On Sunday, part of my donated funds paid for 40 kids and myself, Marjolein and Pak Muklis (one of the YPA counselors) to go to the beach for the day (the total cost was all of $24…not bad!) Little did I know how hard it would be to keep everyone both happy and safe! Luckily around 20 of the kids could swim by themselves and some others were not so into going into the water, but most of the time I had five kids begging me to swim with them and clinging to me. I joked with them that “pulau Christina ramai” which means “Christina Island is crowded”. I felt like an island with so many kids attached to me! I would usually have two on the back, one under each arm, and one in the front with their arms around my neck. Nana, a 4th grader, got mad at me because I wasn’t paying enough attention to her, but then later she got tired of being mad and came back and cuddled with me. Hanging out with all of them made me realize how much I myself want kids someday! Seeing how happy they are almost every day, it’s hard to imagine what they felt like before they came to live at YPA.

This week progressed as normal. I taught my kids a little about Halloween – we talked about ghosts, witches, zombies and vampires, I learned about some Indonesian ghosts, and after they asked the question “Trick or treat! May I have some candy?” I gave them a piece of candy! On Monday, my fellowship application for the Shansi is due, which will be awesome to have out of the way 🙂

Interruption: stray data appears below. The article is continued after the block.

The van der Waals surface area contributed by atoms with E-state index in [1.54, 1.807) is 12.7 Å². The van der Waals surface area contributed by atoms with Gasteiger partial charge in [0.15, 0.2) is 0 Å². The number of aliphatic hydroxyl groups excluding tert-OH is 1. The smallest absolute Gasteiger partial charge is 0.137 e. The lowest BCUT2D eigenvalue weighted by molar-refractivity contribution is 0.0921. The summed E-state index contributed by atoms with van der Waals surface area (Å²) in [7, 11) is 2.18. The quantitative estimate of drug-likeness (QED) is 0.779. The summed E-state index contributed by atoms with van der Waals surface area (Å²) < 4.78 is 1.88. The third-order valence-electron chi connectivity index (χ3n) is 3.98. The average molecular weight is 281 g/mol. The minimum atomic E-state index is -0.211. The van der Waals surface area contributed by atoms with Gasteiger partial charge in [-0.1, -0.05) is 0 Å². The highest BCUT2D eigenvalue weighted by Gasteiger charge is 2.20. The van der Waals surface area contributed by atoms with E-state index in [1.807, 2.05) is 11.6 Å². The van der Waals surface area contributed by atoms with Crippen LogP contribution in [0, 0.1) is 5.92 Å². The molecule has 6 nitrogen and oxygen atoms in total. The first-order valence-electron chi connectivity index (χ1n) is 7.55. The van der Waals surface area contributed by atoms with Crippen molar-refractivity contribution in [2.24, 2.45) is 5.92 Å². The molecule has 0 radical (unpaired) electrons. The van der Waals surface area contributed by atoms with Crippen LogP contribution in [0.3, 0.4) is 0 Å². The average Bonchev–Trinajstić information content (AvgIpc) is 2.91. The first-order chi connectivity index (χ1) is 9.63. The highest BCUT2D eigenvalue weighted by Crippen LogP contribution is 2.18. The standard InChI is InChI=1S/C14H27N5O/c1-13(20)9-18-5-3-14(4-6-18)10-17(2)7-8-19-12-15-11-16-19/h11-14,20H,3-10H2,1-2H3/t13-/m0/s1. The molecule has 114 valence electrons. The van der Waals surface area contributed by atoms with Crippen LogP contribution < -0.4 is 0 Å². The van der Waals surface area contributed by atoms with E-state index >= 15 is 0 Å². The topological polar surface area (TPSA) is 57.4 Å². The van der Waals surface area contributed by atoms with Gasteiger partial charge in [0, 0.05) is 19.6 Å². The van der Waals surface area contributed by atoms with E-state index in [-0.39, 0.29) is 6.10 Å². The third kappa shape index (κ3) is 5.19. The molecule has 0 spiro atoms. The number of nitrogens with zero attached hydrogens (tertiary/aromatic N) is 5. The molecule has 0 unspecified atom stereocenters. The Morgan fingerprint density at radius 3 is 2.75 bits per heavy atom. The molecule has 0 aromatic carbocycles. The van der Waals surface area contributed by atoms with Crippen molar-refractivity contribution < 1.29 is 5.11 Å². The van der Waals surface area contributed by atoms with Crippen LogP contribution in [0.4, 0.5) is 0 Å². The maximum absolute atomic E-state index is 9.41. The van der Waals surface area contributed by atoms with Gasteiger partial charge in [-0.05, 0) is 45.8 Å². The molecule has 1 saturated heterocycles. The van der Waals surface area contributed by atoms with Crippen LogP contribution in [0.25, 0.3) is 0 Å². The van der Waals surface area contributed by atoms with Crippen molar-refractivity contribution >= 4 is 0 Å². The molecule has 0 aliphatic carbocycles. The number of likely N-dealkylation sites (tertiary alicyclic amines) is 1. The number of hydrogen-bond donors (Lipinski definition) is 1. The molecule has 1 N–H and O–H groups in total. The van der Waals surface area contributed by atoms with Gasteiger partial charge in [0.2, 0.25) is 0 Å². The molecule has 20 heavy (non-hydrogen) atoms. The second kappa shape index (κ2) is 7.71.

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This weekend has also been fun – Friday night, Martina, Marjolein and I went to a great coffee shop and ate dinner and had a work party/talking about love and life. Saturday in the morning, Marjolein and I decided to go to Gili Air, which is a small island in a trio of islands (the others being Gili Meno and Gili Trawangan, which is the biggest/most famous). We dived together once and say some amazing fish, and then today, Sunday, I dived and saw 4 sharks, 2 sting rays, and 2 turtles! I forgot how much I loved diving, and how much I want to buy an underwater case for my camera and a dive computer! We came back from Gili Air this afternoon (it takes around 3 hours round trip to get there if you time it right). Tomorrow night we’re hoping to get together with Jen and/or Jess, the two ETAs teaching in Mataram, to watch Hocus Pocus in honor of Halloween! Now I’m just preparing for the week (which will include editing the current English curriculum, making a guide for future English teaching volunteers, researching potential grants for YPA, and making a video of the kids sharing their dreams) and putting the finishing touches on the Shansi application – wish me luck!

More East Java Adventures + A Quick Jaunt to Gorontalo

21 Oct